If you are among the regular readers of TG Daily, then you know that Rob Enderle is a frequent contributor to our coverage of the technology industry.
You may not always agree with his opinion as we learn from week to week when we are following our readers' comments to Rob's articles. Even we at TG Daily sometimes question points he makes and we occasionally get into heated discussions. But we are very well aware of his background and experience and realize that he is one most knowledgeable general analysts in Silicon Valley today and we learned over the years that there's always a good reason why he has certain opinion.
Often, he does not support the most popular opinion at a time, but his opinion is derived from spending a lot of time with key initiatives in Silicon Valley, which allows him to provide a very different view on current events – different from what the popular opinion often tries to make us believe. And yes, Rob makes mistakes, as we all do. In these cases, he feels the impact quite painfully, as he sometimes is criticized harshly for the opinion he voices. But some may actually be surprised to learn about Rob's common sense nature and eagerness to learn and analyze the potential impact of a technology trend down to the last detail.
Public exposure is nice and can boost your ego, but it isn't always a great thing. Many people that are followed by the media occasionally get into trouble for not thinking enough about what they say in front of reporters with notebooks, voice recorders or even video cameras. Taken out of context or not, missteps can get you everything from raised eyebrows to a pink slip from your employer – or, in this case, death threats. Rob has made his experiences with that during the SCO-Linux battle and if you have been following the case, then you may recall that, early on, there was some irritation about an article Rob wrote and a keynote he gave at a SCO event back in 2004.
I personally have not read this article, have not been at this event and never have seen the transcript. But I somewhat followed the outrage and rather inappropriate reactions from some members of the Linux community. But, with SCO having its battle lost, we felt that it was a good time to reflect on this part of the SCO story as well and we asked Rob to tell us his side of the story.
He promptly answered our request and sent us the following in-depth story. As always, we invite you to join the discussion at the end of the article. We know about of the enthusiasm and passion that surrounds this topic, so we do ask you to read the article in its entirety before submitting a comment. As it is the case with all other comments, we will not release any comments that include insults, threats or foul language. Treat others as you expect others to treat you.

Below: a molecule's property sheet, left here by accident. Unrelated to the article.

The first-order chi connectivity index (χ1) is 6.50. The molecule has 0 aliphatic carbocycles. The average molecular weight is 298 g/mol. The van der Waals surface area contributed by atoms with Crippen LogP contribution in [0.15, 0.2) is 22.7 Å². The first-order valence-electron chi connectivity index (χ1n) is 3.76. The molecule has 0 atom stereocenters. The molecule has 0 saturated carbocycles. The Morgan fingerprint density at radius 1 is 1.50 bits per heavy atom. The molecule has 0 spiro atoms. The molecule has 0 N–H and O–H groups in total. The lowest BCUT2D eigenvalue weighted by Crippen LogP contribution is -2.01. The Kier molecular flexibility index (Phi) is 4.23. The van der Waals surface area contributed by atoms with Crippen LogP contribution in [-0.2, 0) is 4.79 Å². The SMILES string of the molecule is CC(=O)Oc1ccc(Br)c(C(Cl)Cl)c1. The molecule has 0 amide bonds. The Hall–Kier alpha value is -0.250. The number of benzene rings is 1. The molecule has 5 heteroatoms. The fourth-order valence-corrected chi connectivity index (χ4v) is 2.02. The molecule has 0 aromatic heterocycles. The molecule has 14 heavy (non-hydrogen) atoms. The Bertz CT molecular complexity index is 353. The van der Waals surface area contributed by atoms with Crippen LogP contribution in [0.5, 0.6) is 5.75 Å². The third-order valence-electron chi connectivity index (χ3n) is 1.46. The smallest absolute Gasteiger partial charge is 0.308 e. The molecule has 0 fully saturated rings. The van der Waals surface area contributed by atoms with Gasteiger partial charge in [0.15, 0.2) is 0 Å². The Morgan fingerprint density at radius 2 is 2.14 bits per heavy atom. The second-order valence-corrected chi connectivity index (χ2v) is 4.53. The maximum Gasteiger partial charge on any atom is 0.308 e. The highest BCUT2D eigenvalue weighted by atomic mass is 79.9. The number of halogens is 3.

Rob Enderle, Principal Analyst, Enderle Group
With SCO going into Chapter 11 bankruptcy and likely to drop into Chapter 7, and given some of the mail and posts I’ve been getting, I agree that it is time to look back a bit at my experience with SCO. Like Dan Lyons, I was deceived. But unlike him, it wasn’t just SCO; there were the Linux loyalists who pushed me onto SCO’s side as well. Now this is a long piece, probably one of the longest I’ve ever written, and even so it leaves stuff out, so bear with me and I’ll try to keep it interesting.
We all have personality quirks, things that just tick us off and impact the way we see the world and make certain decisions as a result. These things create the foundation for our personalities and it used to be common practice to use this information to profile competing executives and more accurately guess their future moves. In my case, abusive behavior truly angers me deeply. I have to admit it also affects how I look at Apple, because I’ve read a number of the Steve Jobs biographies and concluded he has been excessively abusive to the people he manages.
In my past life, there have been three instances at which I should have resigned because of ethics concerns. I’m ashamed to say that I actually resigned only once because of that reason. The other two will haunt me the rest of my life. It is interesting to note that it was partially because of SCO that I resigned from Forrester Research. I am often accused of being a shill for Microsoft; something many - who know me - actually think is very funny. I have always said what I believed and I have historically been adamant to say that people who tell people just what they want to hear, or can be bribed to say what they don’t believe, are company killers. I have no desire to be like them.
It’s been ironic that, while Microsoft is one of my clients, the company also is the only client that asked me to not have anything to do with the SCO topic. I’m an inquiry analyst and my clients like me being focused on things I am a recognized specialist in. Linux is not in that class. So, while some still claim that Microsoft pushed me to support SCO, Microsoft had nothing to do with me getting pulled into this controversy. They actually asked me to pull out.